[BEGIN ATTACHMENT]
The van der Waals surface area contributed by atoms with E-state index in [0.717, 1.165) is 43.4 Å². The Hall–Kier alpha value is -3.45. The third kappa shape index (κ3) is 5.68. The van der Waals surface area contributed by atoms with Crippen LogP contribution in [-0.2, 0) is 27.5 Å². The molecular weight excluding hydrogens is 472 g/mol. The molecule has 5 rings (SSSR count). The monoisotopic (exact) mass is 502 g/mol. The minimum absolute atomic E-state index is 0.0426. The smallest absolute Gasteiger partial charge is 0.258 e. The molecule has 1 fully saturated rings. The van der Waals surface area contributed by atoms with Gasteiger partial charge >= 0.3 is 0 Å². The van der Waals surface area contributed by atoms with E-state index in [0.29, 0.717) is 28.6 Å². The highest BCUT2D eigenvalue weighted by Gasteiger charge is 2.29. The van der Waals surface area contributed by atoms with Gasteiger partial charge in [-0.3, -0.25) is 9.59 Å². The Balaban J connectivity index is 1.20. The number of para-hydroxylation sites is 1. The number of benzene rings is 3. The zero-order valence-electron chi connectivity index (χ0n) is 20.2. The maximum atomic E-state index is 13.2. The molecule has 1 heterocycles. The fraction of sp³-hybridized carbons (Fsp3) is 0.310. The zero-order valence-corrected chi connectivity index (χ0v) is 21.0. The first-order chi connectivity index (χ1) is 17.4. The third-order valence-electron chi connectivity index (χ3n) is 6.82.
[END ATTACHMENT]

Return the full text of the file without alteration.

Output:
The van der Waals surface area contributed by atoms with E-state index in [0.717, 1.165) is 43.4 Å². The Hall–Kier alpha value is -3.45. The third kappa shape index (κ3) is 5.68. The van der Waals surface area contributed by atoms with Crippen LogP contribution in [-0.2, 0) is 27.5 Å². The molecular weight excluding hydrogens is 472 g/mol. The molecule has 5 rings (SSSR count). The monoisotopic (exact) mass is 502 g/mol. The minimum absolute atomic E-state index is 0.0426. The smallest absolute Gasteiger partial charge is 0.258 e. The molecule has 1 fully saturated rings. The van der Waals surface area contributed by atoms with Gasteiger partial charge >= 0.3 is 0 Å². The van der Waals surface area contributed by atoms with E-state index in [0.29, 0.717) is 28.6 Å². The highest BCUT2D eigenvalue weighted by Gasteiger charge is 2.29. The van der Waals surface area contributed by atoms with Gasteiger partial charge in [-0.3, -0.25) is 9.59 Å². The Balaban J connectivity index is 1.20. The number of para-hydroxylation sites is 1. The number of benzene rings is 3. The zero-order valence-electron chi connectivity index (χ0n) is 20.2. The maximum atomic E-state index is 13.2. The molecule has 1 heterocycles. The fraction of sp³-hybridized carbons (Fsp3) is 0.310. The zero-order valence-corrected chi connectivity index (χ0v) is 21.0. The first-order chi connectivity index (χ1) is 17.4. The third-order valence-electron chi connectivity index (χ3n) is 6.82.